Andros Island is the largest island of the Bahamian archipelago; its land area is greater than that of all the other Bahamian islands combined. Andros Island’s diverse ecosystems include freshwater and marine blue holes, the coral barrier reef, extensive mangrove flats, tidal creeks, wetlands and extensive pine forests. While the island’s abundance of natural resources and endangered species make it a conservation priority; its low human population density and broad local support for such action presents a great opportunity to advance protection efforts.
Andros contains some of the most intact marine and terrestrial habitats left in the Bahamas. The eastern side of the island is characterized by a well defined coastal ridge, which reaches over 100 feet and is primarily comprised of dry broadleaf evergreen forest. This ridge provides important feeding, breeding and nesting habitat for both resident and migratory birds. The interior of the island is heavily forested with Caribbean Pine, which eventually gives way to an extensive carbonate mud complex virtually saturated with small islands and estuaries, including tidal creeks and wetlands. The mangrove and seagrass assemblages found throughout the tidal creek systems and nearshore waters support vast amounts of marine life. Many of the fish species are highly migratory and travel from the West side estuaries through the creeks and bights to the Eastern side of the island where they spawn.
Andros Island currently supports a small population of approximately 10,000. The people of Andros remain closely connected to the land and sea, which serves as a basis of the local economy and culture. Predominant industries in Andros include sponging, fishing, crabbing, fly fishing, tourism, basket weaving and woodcarving. Due to the island’s small population and vast uninhabitable areas, impacts on the island’s biodiversity are still relatively low. However, despite its relatively intact ecosystems, compared to other areas in the Caribbean, the perception of some deterioration is shared by almost everyone who has known the natural environment well over the last few decades including scientists, divers, fishermen and crabbers. The most noticeable changes are declines in the numbers and size of adult fish, particularly grouper, as well as reduced numbers of conch and crawfish, all of which are exploited commercially. In addition to declines in several commercially targeted species, several of the island’s tidal creeks and estuaries on the Eastern side of the island have been fragmented to varying degrees by roads and bridges built in the 1960’s to support the logging industry. Fragmentation of estuaries results in dramatically lowered fish production, which is not only detrimental to the health of the estuary and offshore reefs, but also to the sustainability of the Bahamian economy. Residential and resort development has also led to some deterioration, primarily from the physical restructuring of the shoreline, rock mining for construction material, and the inadequate disposal of solid waste and sewage. This has resulted in vegetation loss, the spread of exotic and invasive species including Casuarina, Scaevola and Brazilian Pepper, and decreased the water quality.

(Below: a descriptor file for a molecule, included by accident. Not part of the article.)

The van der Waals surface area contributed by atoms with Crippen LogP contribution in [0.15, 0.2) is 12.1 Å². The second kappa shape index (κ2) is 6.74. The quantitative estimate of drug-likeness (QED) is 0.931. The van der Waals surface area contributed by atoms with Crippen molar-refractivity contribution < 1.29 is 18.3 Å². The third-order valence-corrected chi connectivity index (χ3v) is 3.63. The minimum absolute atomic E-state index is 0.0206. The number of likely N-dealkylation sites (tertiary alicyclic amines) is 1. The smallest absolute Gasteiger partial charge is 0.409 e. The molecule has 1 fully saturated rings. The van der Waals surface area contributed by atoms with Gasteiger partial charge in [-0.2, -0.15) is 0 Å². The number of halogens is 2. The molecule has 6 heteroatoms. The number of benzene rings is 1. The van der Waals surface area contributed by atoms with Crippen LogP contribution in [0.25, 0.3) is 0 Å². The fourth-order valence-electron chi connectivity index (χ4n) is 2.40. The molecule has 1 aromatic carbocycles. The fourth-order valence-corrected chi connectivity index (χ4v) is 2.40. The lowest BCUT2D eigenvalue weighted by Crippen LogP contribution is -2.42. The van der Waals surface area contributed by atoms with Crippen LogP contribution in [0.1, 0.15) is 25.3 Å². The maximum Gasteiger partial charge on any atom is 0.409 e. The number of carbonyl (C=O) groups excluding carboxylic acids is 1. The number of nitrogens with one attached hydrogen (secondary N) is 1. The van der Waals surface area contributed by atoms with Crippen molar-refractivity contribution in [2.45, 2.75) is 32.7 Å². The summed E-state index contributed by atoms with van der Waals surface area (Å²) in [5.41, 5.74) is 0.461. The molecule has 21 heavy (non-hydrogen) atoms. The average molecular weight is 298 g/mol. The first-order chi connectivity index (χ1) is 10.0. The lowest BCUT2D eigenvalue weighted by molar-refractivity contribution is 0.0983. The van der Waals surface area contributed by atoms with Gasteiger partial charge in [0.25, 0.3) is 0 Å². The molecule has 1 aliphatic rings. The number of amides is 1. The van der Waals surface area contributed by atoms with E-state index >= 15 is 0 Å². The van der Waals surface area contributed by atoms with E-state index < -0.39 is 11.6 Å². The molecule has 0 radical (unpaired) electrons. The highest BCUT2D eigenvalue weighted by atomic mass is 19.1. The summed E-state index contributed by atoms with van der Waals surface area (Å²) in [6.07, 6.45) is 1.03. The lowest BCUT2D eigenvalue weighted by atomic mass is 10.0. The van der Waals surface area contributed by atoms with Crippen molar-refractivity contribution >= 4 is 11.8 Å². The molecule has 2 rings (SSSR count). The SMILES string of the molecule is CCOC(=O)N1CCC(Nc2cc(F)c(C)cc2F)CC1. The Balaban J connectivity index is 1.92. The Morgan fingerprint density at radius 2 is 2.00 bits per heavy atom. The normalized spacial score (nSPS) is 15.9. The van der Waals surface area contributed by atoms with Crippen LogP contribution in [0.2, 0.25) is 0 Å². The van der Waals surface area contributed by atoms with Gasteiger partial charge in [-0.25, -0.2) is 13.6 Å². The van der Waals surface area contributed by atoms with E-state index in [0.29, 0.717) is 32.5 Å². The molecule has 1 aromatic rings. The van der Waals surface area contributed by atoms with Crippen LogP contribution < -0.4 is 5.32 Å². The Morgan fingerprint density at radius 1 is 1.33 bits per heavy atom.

Grants received in 2015 from :
Eco Ed Foundation, Tucker Foundation, Caribsave, Paradise Children’s Fund, Moore Bahamas Foundation, Lyford Cay Foundation, Scotia Bank, Commonwealth Bank, Cable Bahamas Cares Foundation and Idea Wild.